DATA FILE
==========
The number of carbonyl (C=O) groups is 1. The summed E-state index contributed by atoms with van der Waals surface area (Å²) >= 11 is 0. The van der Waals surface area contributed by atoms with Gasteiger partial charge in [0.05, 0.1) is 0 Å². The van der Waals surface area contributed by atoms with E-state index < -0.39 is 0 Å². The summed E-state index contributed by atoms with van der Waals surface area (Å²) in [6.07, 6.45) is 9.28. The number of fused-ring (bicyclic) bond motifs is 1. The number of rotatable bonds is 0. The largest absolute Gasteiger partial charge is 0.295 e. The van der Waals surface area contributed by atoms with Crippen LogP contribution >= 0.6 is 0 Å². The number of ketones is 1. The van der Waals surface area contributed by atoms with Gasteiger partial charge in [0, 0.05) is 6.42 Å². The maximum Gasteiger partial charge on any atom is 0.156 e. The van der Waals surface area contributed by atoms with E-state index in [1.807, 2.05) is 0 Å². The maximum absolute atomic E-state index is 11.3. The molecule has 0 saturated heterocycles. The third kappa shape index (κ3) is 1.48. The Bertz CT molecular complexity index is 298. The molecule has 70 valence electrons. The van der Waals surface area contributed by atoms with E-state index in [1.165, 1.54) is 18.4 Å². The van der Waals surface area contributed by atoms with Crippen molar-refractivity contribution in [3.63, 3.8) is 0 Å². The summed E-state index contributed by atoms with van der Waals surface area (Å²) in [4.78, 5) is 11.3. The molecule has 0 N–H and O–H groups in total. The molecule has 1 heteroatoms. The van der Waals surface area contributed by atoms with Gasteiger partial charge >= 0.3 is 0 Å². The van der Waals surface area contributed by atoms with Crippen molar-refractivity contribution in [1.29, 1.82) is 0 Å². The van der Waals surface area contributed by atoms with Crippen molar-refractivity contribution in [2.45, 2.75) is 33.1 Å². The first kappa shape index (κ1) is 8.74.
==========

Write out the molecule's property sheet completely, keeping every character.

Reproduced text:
The number of carbonyl (C=O) groups is 1. The summed E-state index contributed by atoms with van der Waals surface area (Å²) >= 11 is 0. The van der Waals surface area contributed by atoms with Gasteiger partial charge in [0.05, 0.1) is 0 Å². The van der Waals surface area contributed by atoms with E-state index < -0.39 is 0 Å². The summed E-state index contributed by atoms with van der Waals surface area (Å²) in [6.07, 6.45) is 9.28. The number of fused-ring (bicyclic) bond motifs is 1. The number of rotatable bonds is 0. The largest absolute Gasteiger partial charge is 0.295 e. The van der Waals surface area contributed by atoms with Crippen LogP contribution >= 0.6 is 0 Å². The number of ketones is 1. The van der Waals surface area contributed by atoms with Gasteiger partial charge in [0, 0.05) is 6.42 Å². The maximum Gasteiger partial charge on any atom is 0.156 e. The van der Waals surface area contributed by atoms with E-state index in [1.807, 2.05) is 0 Å². The maximum absolute atomic E-state index is 11.3. The molecule has 0 saturated heterocycles. The third kappa shape index (κ3) is 1.48. The Bertz CT molecular complexity index is 298. The molecule has 70 valence electrons. The van der Waals surface area contributed by atoms with E-state index in [1.165, 1.54) is 18.4 Å². The van der Waals surface area contributed by atoms with Crippen molar-refractivity contribution in [3.63, 3.8) is 0 Å². The summed E-state index contributed by atoms with van der Waals surface area (Å²) in [4.78, 5) is 11.3. The molecule has 0 N–H and O–H groups in total. The molecule has 1 heteroatoms. The van der Waals surface area contributed by atoms with Gasteiger partial charge >= 0.3 is 0 Å². The van der Waals surface area contributed by atoms with Crippen molar-refractivity contribution in [1.29, 1.82) is 0 Å². The van der Waals surface area contributed by atoms with Crippen molar-refractivity contribution in [2.45, 2.75) is 33.1 Å². The first kappa shape index (κ1) is 8.74.